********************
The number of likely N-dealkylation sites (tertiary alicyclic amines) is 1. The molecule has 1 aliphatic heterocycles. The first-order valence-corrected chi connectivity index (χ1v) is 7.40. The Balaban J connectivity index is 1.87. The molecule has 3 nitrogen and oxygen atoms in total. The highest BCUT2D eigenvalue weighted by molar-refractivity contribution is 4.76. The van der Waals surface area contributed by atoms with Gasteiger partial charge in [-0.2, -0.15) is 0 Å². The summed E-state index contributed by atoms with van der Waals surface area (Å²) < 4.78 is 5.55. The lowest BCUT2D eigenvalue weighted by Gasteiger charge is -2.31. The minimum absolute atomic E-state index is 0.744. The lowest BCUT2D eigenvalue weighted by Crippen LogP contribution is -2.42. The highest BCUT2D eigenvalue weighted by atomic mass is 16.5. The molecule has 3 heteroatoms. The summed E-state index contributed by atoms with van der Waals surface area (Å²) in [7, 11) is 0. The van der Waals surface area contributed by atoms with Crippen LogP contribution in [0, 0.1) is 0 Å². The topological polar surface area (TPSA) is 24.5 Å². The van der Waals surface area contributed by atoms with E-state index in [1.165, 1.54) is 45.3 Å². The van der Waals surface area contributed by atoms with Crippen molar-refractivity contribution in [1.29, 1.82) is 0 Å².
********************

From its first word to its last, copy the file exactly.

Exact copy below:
The number of likely N-dealkylation sites (tertiary alicyclic amines) is 1. The molecule has 1 aliphatic heterocycles. The first-order valence-corrected chi connectivity index (χ1v) is 7.40. The Balaban J connectivity index is 1.87. The molecule has 3 nitrogen and oxygen atoms in total. The highest BCUT2D eigenvalue weighted by molar-refractivity contribution is 4.76. The van der Waals surface area contributed by atoms with Gasteiger partial charge in [-0.2, -0.15) is 0 Å². The summed E-state index contributed by atoms with van der Waals surface area (Å²) < 4.78 is 5.55. The lowest BCUT2D eigenvalue weighted by Gasteiger charge is -2.31. The minimum absolute atomic E-state index is 0.744. The lowest BCUT2D eigenvalue weighted by Crippen LogP contribution is -2.42. The highest BCUT2D eigenvalue weighted by atomic mass is 16.5. The molecule has 3 heteroatoms. The summed E-state index contributed by atoms with van der Waals surface area (Å²) in [7, 11) is 0. The van der Waals surface area contributed by atoms with Crippen LogP contribution in [0, 0.1) is 0 Å². The topological polar surface area (TPSA) is 24.5 Å². The van der Waals surface area contributed by atoms with E-state index in [1.165, 1.54) is 45.3 Å². The van der Waals surface area contributed by atoms with Crippen molar-refractivity contribution in [1.29, 1.82) is 0 Å².